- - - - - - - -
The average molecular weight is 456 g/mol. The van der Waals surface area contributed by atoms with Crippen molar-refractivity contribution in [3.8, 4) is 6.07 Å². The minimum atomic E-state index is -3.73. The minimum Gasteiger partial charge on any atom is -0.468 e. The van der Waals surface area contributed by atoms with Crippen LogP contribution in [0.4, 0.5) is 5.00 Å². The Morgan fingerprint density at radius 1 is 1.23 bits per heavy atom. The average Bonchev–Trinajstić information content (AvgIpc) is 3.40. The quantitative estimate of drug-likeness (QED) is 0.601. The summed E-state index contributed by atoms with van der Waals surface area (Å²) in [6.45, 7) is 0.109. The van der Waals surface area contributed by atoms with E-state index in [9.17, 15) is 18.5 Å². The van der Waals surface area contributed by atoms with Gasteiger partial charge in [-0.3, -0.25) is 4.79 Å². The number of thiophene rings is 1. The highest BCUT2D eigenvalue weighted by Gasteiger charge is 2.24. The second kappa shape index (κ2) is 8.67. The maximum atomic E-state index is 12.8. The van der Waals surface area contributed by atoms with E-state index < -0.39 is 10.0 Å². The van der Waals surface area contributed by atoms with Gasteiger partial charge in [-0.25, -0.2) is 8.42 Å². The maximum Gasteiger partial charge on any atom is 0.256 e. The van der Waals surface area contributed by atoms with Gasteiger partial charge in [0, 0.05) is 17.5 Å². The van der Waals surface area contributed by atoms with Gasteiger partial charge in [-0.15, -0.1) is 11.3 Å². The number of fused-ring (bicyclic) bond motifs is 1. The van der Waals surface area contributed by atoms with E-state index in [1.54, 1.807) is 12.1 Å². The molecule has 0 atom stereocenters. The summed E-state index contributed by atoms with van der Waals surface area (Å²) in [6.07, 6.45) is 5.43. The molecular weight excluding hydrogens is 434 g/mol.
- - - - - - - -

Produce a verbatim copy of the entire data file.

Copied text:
The average molecular weight is 456 g/mol. The van der Waals surface area contributed by atoms with Crippen molar-refractivity contribution in [3.8, 4) is 6.07 Å². The minimum atomic E-state index is -3.73. The minimum Gasteiger partial charge on any atom is -0.468 e. The van der Waals surface area contributed by atoms with Crippen LogP contribution in [0.4, 0.5) is 5.00 Å². The Morgan fingerprint density at radius 1 is 1.23 bits per heavy atom. The average Bonchev–Trinajstić information content (AvgIpc) is 3.40. The quantitative estimate of drug-likeness (QED) is 0.601. The summed E-state index contributed by atoms with van der Waals surface area (Å²) in [6.45, 7) is 0.109. The van der Waals surface area contributed by atoms with E-state index in [9.17, 15) is 18.5 Å². The van der Waals surface area contributed by atoms with Gasteiger partial charge in [-0.3, -0.25) is 4.79 Å². The number of thiophene rings is 1. The highest BCUT2D eigenvalue weighted by Gasteiger charge is 2.24. The second kappa shape index (κ2) is 8.67. The maximum atomic E-state index is 12.8. The van der Waals surface area contributed by atoms with E-state index < -0.39 is 10.0 Å². The van der Waals surface area contributed by atoms with Gasteiger partial charge in [-0.25, -0.2) is 8.42 Å². The maximum Gasteiger partial charge on any atom is 0.256 e. The van der Waals surface area contributed by atoms with Gasteiger partial charge in [0, 0.05) is 17.5 Å². The van der Waals surface area contributed by atoms with Gasteiger partial charge in [-0.15, -0.1) is 11.3 Å². The number of fused-ring (bicyclic) bond motifs is 1. The van der Waals surface area contributed by atoms with E-state index in [1.54, 1.807) is 12.1 Å². The molecule has 0 atom stereocenters. The summed E-state index contributed by atoms with van der Waals surface area (Å²) in [6.07, 6.45) is 5.43. The molecular weight excluding hydrogens is 434 g/mol.